Sept. 22, 2002 – Forecasters said Sunday afternoon that what now is still Tropical Depression 13 is expected to pass about 150 miles south of St. Croix as Hurricane Lily by late Tuesday and early Wednesday. However, meteorologist Andy Roche at the National Weather Service in San Juan cautioned that it is still too early to say exactly where the storm will go.
"Long-range forecasts are less accurate. We have to monitor it closely," he said.
Roche said that forecasters expect Lily to be a Category 1 hurricane, which has sustained winds of 74 to 95 mph. "But conditions can change dramatically," he said.
Residents in the Virgin Islands found that out the hard way when forecasters expected 1995's Hurricane Marilyn to be minimal. Instead, the storm picked up strength as it neared the Virgin Islands and caused extensive damage, especially on St. Thomas.
Roche said the center of Tropical Depression 13 is ahead of the convection, the cell of vertical activity as warm, moist air rises, cools and condenses, and then falls. This, Roche said, indicates the system will not strengthen. However, should the convection catch up with center, he said, strengthening will occur.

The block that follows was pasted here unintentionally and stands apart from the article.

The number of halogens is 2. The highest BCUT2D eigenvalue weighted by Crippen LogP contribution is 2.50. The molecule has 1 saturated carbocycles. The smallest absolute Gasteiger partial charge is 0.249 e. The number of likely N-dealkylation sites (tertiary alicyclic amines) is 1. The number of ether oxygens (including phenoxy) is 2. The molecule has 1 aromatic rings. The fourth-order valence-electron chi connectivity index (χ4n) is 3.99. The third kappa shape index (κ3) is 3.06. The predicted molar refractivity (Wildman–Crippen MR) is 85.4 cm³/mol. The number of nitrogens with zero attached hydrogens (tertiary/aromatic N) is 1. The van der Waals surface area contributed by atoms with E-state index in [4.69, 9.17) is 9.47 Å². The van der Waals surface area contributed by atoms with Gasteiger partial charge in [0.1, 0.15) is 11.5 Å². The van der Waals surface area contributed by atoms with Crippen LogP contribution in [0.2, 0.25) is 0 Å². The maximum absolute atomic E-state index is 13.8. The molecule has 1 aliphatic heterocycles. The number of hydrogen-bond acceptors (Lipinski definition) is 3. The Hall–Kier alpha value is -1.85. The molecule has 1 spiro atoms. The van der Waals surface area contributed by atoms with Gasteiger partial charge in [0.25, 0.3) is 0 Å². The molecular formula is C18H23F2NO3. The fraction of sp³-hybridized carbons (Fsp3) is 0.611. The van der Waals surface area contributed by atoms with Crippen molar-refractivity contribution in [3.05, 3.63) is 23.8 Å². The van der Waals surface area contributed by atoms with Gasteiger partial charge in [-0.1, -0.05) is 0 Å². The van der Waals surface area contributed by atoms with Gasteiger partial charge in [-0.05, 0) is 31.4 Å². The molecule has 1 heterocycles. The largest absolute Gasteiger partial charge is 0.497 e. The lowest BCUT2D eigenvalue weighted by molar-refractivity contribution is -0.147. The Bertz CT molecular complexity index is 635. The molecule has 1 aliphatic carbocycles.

At the National Weather Service 5 p.m. update on Sunday, Tropical Depression 13 was centered at 12.1 degrees north latitude and 54 degrees west longitude, putting it about 395 miles east of the Windward Islands. With a wind speed of 35 mph, it was moving westward at 23 mph. The barometric pressure stood at 29.68 inches.
Tropical storm watches — which are issued preliminary to storm warnings — have been posted from Guadeloupe south to the Grenadines and Barbados.
Alvis Christian, deputy director for the V.I. Territorial Emergency Management Agency for St. John, said on Sunday that residents should be prepared for the worst. "Make sure your documents are secured," he said, ticking off a lengthy list of things people should have ready as routine preparations for hurricane season.
People who need medications should have a good supply on hand, Christian said, and everyone should stockpile food, including canned goods, and drinking water. He also said that residents should have a plan for dealing with their pets and know where emergency shelters are located in case they need to utilize them.
Because it was Sunday, the VITEMA headquarters on St. Thomas was closed and information on shelters was not available. To learn where designated shelters are located on St. Thomas, call 774-2244 on Monday.
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